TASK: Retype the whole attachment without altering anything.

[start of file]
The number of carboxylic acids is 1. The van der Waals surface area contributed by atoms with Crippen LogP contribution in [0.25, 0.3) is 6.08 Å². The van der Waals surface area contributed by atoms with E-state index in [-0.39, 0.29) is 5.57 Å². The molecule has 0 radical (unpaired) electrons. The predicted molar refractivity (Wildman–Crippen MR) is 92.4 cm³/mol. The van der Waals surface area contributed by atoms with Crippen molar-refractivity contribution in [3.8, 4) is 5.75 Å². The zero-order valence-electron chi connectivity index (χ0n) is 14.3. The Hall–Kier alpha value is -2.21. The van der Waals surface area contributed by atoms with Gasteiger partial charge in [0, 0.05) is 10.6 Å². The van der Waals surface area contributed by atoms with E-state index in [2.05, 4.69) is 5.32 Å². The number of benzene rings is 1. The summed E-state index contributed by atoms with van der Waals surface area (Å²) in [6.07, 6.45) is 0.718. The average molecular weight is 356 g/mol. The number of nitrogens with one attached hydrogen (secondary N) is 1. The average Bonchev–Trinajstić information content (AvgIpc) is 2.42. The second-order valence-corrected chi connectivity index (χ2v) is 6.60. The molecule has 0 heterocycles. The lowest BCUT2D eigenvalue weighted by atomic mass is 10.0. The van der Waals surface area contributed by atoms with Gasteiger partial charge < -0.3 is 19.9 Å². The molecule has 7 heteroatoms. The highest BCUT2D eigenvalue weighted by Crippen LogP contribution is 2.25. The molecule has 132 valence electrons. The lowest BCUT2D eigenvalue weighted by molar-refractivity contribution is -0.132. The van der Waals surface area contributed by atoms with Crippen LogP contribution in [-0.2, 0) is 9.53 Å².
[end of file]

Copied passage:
The number of carboxylic acids is 1. The van der Waals surface area contributed by atoms with Crippen LogP contribution in [0.25, 0.3) is 6.08 Å². The van der Waals surface area contributed by atoms with E-state index in [-0.39, 0.29) is 5.57 Å². The molecule has 0 radical (unpaired) electrons. The predicted molar refractivity (Wildman–Crippen MR) is 92.4 cm³/mol. The van der Waals surface area contributed by atoms with Crippen molar-refractivity contribution in [3.8, 4) is 5.75 Å². The zero-order valence-electron chi connectivity index (χ0n) is 14.3. The Hall–Kier alpha value is -2.21. The van der Waals surface area contributed by atoms with Gasteiger partial charge in [0, 0.05) is 10.6 Å². The van der Waals surface area contributed by atoms with E-state index in [2.05, 4.69) is 5.32 Å². The number of benzene rings is 1. The summed E-state index contributed by atoms with van der Waals surface area (Å²) in [6.07, 6.45) is 0.718. The average molecular weight is 356 g/mol. The number of nitrogens with one attached hydrogen (secondary N) is 1. The average Bonchev–Trinajstić information content (AvgIpc) is 2.42. The second-order valence-corrected chi connectivity index (χ2v) is 6.60. The molecule has 0 heterocycles. The lowest BCUT2D eigenvalue weighted by atomic mass is 10.0. The van der Waals surface area contributed by atoms with Gasteiger partial charge < -0.3 is 19.9 Å². The molecule has 7 heteroatoms. The highest BCUT2D eigenvalue weighted by Crippen LogP contribution is 2.25. The molecule has 132 valence electrons. The lowest BCUT2D eigenvalue weighted by molar-refractivity contribution is -0.132. The van der Waals surface area contributed by atoms with Crippen LogP contribution in [-0.2, 0) is 9.53 Å².